An extract from 'Ingatestone and the Great Essex Road' with Fryerning by Mrs E E Wilde (Humphrey Milford Oxford University Press, 1913) p404-405
The two final paragraphs of a chapter entitled ‘Yesterday’
"Great changes have passed over our farms since the Roman times, but always we have been a great corn-growing district, although with the present low price of corn it has become more profitable to the farmer to keep herds of cows to supply London with milk, and to fat bullocks for the local trade. But the greatest change is the supplanting of human labour by machines; there is hardly a farmer who does not reap his corn with a self-binder, and in a few years it seems likely no men will be found able to handle a scythe. With the advance of the machine has disappeared the gleaner – so familiar a sight in the cornfields in old days.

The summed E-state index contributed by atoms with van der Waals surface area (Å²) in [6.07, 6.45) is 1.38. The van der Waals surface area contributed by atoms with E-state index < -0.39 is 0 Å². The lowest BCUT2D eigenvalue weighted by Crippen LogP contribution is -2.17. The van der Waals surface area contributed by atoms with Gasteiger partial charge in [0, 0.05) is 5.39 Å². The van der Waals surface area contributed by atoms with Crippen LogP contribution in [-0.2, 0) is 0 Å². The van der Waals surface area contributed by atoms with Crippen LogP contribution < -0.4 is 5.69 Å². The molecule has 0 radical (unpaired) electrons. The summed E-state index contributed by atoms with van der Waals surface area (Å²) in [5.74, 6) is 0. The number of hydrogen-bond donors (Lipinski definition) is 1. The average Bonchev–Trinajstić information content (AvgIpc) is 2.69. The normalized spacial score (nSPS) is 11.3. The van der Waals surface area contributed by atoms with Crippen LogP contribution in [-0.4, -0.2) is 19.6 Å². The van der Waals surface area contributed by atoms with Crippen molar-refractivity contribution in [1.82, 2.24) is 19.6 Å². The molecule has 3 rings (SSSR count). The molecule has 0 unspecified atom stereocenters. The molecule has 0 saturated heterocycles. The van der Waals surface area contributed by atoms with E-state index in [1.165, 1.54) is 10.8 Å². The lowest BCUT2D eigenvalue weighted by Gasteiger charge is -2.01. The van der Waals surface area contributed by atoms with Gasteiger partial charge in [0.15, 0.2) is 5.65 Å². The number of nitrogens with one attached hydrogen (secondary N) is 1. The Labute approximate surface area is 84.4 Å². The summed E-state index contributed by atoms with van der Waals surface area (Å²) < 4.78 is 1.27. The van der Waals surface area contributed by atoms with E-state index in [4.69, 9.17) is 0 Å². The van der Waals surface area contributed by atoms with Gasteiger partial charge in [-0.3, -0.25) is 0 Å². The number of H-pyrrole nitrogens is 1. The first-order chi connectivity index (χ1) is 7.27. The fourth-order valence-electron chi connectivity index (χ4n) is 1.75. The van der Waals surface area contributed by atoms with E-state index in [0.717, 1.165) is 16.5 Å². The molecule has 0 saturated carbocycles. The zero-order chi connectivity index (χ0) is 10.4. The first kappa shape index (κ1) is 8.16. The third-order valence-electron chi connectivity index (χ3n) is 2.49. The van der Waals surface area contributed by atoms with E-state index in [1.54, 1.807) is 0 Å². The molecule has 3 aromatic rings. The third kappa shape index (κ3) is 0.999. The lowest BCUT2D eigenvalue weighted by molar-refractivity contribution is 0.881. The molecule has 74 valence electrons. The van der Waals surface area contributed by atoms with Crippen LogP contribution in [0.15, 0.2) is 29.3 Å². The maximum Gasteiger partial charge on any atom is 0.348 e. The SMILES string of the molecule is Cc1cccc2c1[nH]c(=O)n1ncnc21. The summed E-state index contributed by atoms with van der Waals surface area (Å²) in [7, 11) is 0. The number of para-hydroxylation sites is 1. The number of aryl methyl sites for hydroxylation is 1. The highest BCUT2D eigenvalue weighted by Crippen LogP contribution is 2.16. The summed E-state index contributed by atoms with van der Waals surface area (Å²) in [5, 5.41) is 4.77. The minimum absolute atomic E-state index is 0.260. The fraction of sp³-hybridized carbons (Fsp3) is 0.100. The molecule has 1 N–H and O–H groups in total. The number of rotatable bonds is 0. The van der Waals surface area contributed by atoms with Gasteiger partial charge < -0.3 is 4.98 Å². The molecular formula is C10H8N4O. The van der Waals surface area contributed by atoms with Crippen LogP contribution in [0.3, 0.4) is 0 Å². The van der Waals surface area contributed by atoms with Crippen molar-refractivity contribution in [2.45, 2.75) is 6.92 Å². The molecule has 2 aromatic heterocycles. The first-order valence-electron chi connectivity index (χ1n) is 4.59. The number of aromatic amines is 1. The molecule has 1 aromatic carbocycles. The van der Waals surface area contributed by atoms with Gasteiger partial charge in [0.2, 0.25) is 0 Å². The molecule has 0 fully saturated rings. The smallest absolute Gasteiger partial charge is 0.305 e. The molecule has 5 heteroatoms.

"Many of the older women recount with pride how many bushels of corn they and their children would glean at harvest-time. Some of them had it thrashed at home by their husbands and sons with flails, but this gave way to the thrashing-machine, the farmers allowing them to have their gleanings thrashed, and then it was ground at the old mill on Mill Green. Practically no one in the parish goes gleaning to-day. Perhaps the children are not so industrious, or so obedient to their parents; certainly there is less corn to pick up; but the memory of the gleaning days is recalled as we pass some of the fields of the older farmers, and see a solitary trave standing, a sign to the gleaners that the farmer has not yet raked, and they must not enter."